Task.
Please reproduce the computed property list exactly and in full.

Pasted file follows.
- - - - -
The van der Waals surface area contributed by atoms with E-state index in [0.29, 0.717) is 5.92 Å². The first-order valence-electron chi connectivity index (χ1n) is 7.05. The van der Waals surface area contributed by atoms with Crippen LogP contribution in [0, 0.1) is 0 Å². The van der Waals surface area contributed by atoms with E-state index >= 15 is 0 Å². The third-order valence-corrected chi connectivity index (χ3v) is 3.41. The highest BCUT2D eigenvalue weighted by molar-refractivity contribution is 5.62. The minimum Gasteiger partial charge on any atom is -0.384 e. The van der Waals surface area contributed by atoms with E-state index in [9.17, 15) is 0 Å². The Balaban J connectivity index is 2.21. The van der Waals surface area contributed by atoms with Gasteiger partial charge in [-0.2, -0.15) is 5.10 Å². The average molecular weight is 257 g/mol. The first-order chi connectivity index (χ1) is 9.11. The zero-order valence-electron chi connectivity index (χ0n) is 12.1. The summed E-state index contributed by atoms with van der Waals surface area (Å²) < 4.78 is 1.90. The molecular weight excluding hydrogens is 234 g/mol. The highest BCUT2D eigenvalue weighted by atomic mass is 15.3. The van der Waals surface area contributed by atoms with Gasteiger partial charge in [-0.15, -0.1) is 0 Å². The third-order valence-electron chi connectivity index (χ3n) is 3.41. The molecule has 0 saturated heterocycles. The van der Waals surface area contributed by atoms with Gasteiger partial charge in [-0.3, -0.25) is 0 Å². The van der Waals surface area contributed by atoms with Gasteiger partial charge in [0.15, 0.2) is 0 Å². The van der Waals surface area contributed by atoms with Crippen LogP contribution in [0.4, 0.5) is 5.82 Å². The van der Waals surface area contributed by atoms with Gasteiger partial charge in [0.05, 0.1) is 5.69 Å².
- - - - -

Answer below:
The van der Waals surface area contributed by atoms with E-state index in [0.29, 0.717) is 5.92 Å². The first-order valence-electron chi connectivity index (χ1n) is 7.05. The van der Waals surface area contributed by atoms with Crippen LogP contribution in [0, 0.1) is 0 Å². The van der Waals surface area contributed by atoms with E-state index >= 15 is 0 Å². The third-order valence-corrected chi connectivity index (χ3v) is 3.41. The highest BCUT2D eigenvalue weighted by molar-refractivity contribution is 5.62. The minimum Gasteiger partial charge on any atom is -0.384 e. The van der Waals surface area contributed by atoms with E-state index in [9.17, 15) is 0 Å². The Balaban J connectivity index is 2.21. The van der Waals surface area contributed by atoms with Gasteiger partial charge in [-0.2, -0.15) is 5.10 Å². The average molecular weight is 257 g/mol. The first-order chi connectivity index (χ1) is 9.11. The zero-order valence-electron chi connectivity index (χ0n) is 12.1. The summed E-state index contributed by atoms with van der Waals surface area (Å²) < 4.78 is 1.90. The molecular weight excluding hydrogens is 234 g/mol. The highest BCUT2D eigenvalue weighted by atomic mass is 15.3. The van der Waals surface area contributed by atoms with Gasteiger partial charge in [-0.15, -0.1) is 0 Å². The third-order valence-electron chi connectivity index (χ3n) is 3.41. The molecule has 0 saturated heterocycles. The van der Waals surface area contributed by atoms with Gasteiger partial charge in [-0.3, -0.25) is 0 Å². The van der Waals surface area contributed by atoms with Gasteiger partial charge in [0.15, 0.2) is 0 Å². The van der Waals surface area contributed by atoms with Crippen LogP contribution in [0.4, 0.5) is 5.82 Å². The van der Waals surface area contributed by atoms with Gasteiger partial charge in [0.05, 0.1) is 5.69 Å².